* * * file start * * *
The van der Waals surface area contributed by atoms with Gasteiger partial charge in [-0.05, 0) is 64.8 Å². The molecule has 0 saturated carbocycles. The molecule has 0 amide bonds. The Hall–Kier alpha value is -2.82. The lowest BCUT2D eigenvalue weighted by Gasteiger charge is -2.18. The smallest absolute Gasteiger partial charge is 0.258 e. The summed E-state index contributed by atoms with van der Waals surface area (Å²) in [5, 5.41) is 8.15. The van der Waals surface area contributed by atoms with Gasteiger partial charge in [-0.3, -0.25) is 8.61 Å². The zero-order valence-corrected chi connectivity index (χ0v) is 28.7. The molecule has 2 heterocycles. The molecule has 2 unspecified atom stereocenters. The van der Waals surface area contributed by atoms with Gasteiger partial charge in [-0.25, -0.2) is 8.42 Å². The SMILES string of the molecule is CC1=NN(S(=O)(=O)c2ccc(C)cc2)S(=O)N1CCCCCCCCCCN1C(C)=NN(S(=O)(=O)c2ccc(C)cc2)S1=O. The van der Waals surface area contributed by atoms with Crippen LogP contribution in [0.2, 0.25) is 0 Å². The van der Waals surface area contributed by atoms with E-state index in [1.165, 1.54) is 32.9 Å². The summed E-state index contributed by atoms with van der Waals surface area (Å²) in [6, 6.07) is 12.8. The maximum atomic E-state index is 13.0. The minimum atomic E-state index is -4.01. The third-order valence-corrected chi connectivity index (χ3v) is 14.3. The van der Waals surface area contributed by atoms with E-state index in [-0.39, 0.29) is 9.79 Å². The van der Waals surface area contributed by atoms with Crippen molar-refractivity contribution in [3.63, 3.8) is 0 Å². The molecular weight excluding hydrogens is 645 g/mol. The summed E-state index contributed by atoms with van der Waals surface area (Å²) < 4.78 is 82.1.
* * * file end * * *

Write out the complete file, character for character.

The van der Waals surface area contributed by atoms with Gasteiger partial charge in [-0.05, 0) is 64.8 Å². The molecule has 0 saturated carbocycles. The molecule has 0 amide bonds. The Hall–Kier alpha value is -2.82. The lowest BCUT2D eigenvalue weighted by Gasteiger charge is -2.18. The smallest absolute Gasteiger partial charge is 0.258 e. The summed E-state index contributed by atoms with van der Waals surface area (Å²) in [5, 5.41) is 8.15. The van der Waals surface area contributed by atoms with Gasteiger partial charge in [-0.3, -0.25) is 8.61 Å². The zero-order valence-corrected chi connectivity index (χ0v) is 28.7. The molecule has 2 heterocycles. The molecule has 2 unspecified atom stereocenters. The van der Waals surface area contributed by atoms with Gasteiger partial charge in [-0.25, -0.2) is 8.42 Å². The SMILES string of the molecule is CC1=NN(S(=O)(=O)c2ccc(C)cc2)S(=O)N1CCCCCCCCCCN1C(C)=NN(S(=O)(=O)c2ccc(C)cc2)S1=O. The van der Waals surface area contributed by atoms with Crippen LogP contribution in [0.2, 0.25) is 0 Å². The van der Waals surface area contributed by atoms with E-state index in [1.165, 1.54) is 32.9 Å². The summed E-state index contributed by atoms with van der Waals surface area (Å²) in [6, 6.07) is 12.8. The maximum atomic E-state index is 13.0. The minimum atomic E-state index is -4.01. The third-order valence-corrected chi connectivity index (χ3v) is 14.3. The van der Waals surface area contributed by atoms with E-state index in [-0.39, 0.29) is 9.79 Å². The van der Waals surface area contributed by atoms with Crippen molar-refractivity contribution in [3.63, 3.8) is 0 Å². The molecular weight excluding hydrogens is 645 g/mol. The summed E-state index contributed by atoms with van der Waals surface area (Å²) < 4.78 is 82.1.